HMRC regularly takes the pulse of opinion within its own staff. The recent results of the winter survey (of over 20,000 HMRC staff) shows some very disturbing statistics. Not only are the absolute results poor but the trends are worrying.
The impression is of an organisation that has not yet fully recovered from a forced marriage of the Inland Revenue and Customs & Excise, which in turn came on the back of many other tasks being sent its way, all spiced with endless change being forced though by the political masters – yet having to do all this with fewer and fewer staff. Not a good recipe for improving customer service.
What HMRC staff think
LITRG wants to see a highly motivated and content HMRC workforce which is committed to producing excellent customer service, particularly for the benefit of their low-income customers.
- Only 15% think that senior management provide effective leadership
- 10% think that change is managed well in HMRC
- More staff are dissatisfied with their jobs than satisfied
- Only 18% think HMRC is committed to training and development
- More people are not proud of the department than those who are
- 59% would not recommend HMRC as a good place to work
- 72% think things have got worse in the last year
- Only 12% think things will improve in the next year
These are not the sort of statistics that HMRC needs as it starts what will undoubtedly be a difficult year ahead.
- 68% believe that they put customers at the heart of what they do
This is a creditable score in many ways. It is clear from the survey that there is a committed workforce, but they are frustrated at not being able to serve their customers as they would like:
- Only 15% think the integration of the Revenue and Customs has been good for customers
- Only 21% believe that customer service is improving
- Only 36% believe that management are committed to improving quality
- Only 12% feel involved in the strategy to put customers at the heart of the business
Why is this happening?
It seems the current malaise has been a cumulative process. HMRC has been buffeted by constant change, not least by circumstances outside their control with incessant tinkering with the tax system.
The old Inland Revenue was in the “good old days” an organisation which knew what its mission was. It was to collect the tax that the nation owed. It was distributed nationwide in the local office structures. People knew their patch and their “customers”. Responsibility was delegated down through this regional structure.
It had its problems, but its reputation was as being one of the best run government departments. Those dealing with it felt that if something went wrong you knew who to talk to in order to get things put right.
Perhaps having that reputation began the decline. Government perhaps thought things might be done well if they were transferred to the Revenue. So we had transfers of “new” businesses across to them. Whilst there was some logic in the first of these, that logic seemed to diminish steadily:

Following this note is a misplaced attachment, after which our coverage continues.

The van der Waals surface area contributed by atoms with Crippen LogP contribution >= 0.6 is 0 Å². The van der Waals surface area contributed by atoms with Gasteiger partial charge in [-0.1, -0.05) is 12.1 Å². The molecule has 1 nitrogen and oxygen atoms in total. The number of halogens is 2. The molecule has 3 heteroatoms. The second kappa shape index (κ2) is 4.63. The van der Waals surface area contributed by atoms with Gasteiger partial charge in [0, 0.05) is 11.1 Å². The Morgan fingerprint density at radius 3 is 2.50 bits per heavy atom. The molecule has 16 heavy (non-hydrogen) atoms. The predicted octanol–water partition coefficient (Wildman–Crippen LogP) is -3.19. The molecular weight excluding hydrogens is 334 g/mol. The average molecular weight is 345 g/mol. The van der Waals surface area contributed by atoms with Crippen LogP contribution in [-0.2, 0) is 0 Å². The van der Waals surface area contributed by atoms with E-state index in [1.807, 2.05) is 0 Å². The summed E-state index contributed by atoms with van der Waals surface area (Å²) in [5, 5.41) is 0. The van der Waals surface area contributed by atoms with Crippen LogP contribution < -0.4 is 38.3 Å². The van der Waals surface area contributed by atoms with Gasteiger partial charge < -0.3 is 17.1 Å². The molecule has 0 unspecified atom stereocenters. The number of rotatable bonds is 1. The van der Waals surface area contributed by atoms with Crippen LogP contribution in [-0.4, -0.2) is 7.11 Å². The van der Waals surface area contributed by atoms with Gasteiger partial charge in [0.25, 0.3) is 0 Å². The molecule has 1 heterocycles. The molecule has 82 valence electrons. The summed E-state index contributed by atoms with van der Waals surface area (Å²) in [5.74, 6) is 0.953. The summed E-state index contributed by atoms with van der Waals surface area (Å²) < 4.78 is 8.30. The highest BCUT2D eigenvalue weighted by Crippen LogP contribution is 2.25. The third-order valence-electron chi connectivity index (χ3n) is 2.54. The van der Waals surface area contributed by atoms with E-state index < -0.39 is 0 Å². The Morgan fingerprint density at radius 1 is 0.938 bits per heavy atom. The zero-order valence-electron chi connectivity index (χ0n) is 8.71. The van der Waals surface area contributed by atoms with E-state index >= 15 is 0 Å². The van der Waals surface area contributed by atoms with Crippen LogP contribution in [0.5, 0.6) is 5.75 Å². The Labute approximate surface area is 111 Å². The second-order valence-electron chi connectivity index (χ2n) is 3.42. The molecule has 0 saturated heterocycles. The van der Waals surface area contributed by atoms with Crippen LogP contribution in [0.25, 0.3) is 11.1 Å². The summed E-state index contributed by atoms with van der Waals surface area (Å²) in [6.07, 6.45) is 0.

- National insurance contribution administration
- Collection of student loans
- Child benefit
- Tax credits
- Child trust fund administration
- Policing the national minimum wage
The Revenue always had problems of operating in silos due to the specialised nature of individual taxes which then had to be married to a regional structure. So when the new activities came along, there was an inevitable tendency to form new and sometimes even bigger silos.
Some of these new silos brought new problems (particularly, tax credits) and before the respective cultures and practices could be unified across the old Revenue, the government decided that Customs & Excise should be added to the mix.
The final straw?
There was a good logic for the merger for the business customer (large and small) side of the new HMRC.
For the individual customer the biggest problem was the timing. The pre merger Revenue had not really got to grips with integrating the inherited “new” services before yet another massive cultural shock and organisation restructuring had to be dealt with. At senior levels, the merger structure was to be achieved by mixing up people from the merging entities, creating steep learning curves. At the front line, the merger might have been effective were it not for a requirement for massive and demotivating job losses.
And then there was no moratorium on changes to the tax system - many low income customers are currently trying to sort out what this loss of the 10% income tax band means whilst there is the interesting prospect of millions of resident foreigners asking for help with the non-domiciled changes.
Put job losses on hold?
There must now be a question of whether job losses and poor morale will get in the way of HMRC achieving its strategic objectives. HMRC has a key role in the government’s child poverty reduction aspirations and is committed in its Five Year Ambition to delivering a more customer focused organisation.
Achieving this Ambition is going to rely upon computer systems replacing people. More than likely those people are ones with experience. Meanwhile more and more customers are expected to self-serve.
Those on low incomes are HMRC’s most numerous customers and can least cope with self-service. Further errors and deteriorating service impact most severely.
People on low incomes need personal service if they are to cope with increasing complexity. We would like to see a moratorium on job losses, until such time as HMRC can prove that its computer systems are sufficiently reliable, flexible and capable of producing comprehensible information for its low income customers.
Contact: John Whiting (Tel: 0844 579 6700, Fax: 0844 579 6701)